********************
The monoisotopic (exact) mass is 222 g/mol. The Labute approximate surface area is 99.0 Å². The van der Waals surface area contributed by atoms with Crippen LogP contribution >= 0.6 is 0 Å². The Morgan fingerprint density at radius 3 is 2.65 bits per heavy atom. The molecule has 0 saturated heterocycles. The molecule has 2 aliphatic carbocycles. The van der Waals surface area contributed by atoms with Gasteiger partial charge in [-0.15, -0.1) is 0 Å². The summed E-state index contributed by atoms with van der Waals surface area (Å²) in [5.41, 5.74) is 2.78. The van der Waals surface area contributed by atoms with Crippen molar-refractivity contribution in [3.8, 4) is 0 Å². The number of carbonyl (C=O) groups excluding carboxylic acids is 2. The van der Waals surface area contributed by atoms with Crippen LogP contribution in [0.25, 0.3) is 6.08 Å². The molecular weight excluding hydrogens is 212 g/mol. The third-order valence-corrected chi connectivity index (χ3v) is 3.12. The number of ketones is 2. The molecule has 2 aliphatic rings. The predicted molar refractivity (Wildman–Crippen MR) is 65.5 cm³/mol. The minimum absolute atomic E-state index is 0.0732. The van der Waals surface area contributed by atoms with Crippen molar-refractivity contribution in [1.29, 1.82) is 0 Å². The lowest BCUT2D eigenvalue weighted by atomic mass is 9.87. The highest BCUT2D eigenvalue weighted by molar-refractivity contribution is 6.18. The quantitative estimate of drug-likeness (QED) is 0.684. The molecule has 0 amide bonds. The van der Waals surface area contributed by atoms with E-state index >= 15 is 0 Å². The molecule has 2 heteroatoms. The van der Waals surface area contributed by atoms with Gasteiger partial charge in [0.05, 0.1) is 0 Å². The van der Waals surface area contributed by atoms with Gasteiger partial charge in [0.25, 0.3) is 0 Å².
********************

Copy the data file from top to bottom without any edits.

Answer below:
The monoisotopic (exact) mass is 222 g/mol. The Labute approximate surface area is 99.0 Å². The van der Waals surface area contributed by atoms with Crippen LogP contribution >= 0.6 is 0 Å². The Morgan fingerprint density at radius 3 is 2.65 bits per heavy atom. The molecule has 0 saturated heterocycles. The molecule has 2 aliphatic carbocycles. The van der Waals surface area contributed by atoms with Gasteiger partial charge in [-0.15, -0.1) is 0 Å². The summed E-state index contributed by atoms with van der Waals surface area (Å²) in [5.41, 5.74) is 2.78. The van der Waals surface area contributed by atoms with Crippen molar-refractivity contribution in [3.8, 4) is 0 Å². The number of carbonyl (C=O) groups excluding carboxylic acids is 2. The van der Waals surface area contributed by atoms with Crippen LogP contribution in [0.25, 0.3) is 6.08 Å². The molecular weight excluding hydrogens is 212 g/mol. The third-order valence-corrected chi connectivity index (χ3v) is 3.12. The number of ketones is 2. The molecule has 2 aliphatic rings. The predicted molar refractivity (Wildman–Crippen MR) is 65.5 cm³/mol. The minimum absolute atomic E-state index is 0.0732. The van der Waals surface area contributed by atoms with Crippen molar-refractivity contribution in [1.29, 1.82) is 0 Å². The lowest BCUT2D eigenvalue weighted by atomic mass is 9.87. The highest BCUT2D eigenvalue weighted by molar-refractivity contribution is 6.18. The quantitative estimate of drug-likeness (QED) is 0.684. The molecule has 0 amide bonds. The van der Waals surface area contributed by atoms with E-state index >= 15 is 0 Å². The molecule has 2 heteroatoms. The van der Waals surface area contributed by atoms with Gasteiger partial charge in [0.05, 0.1) is 0 Å². The van der Waals surface area contributed by atoms with Gasteiger partial charge in [0.25, 0.3) is 0 Å².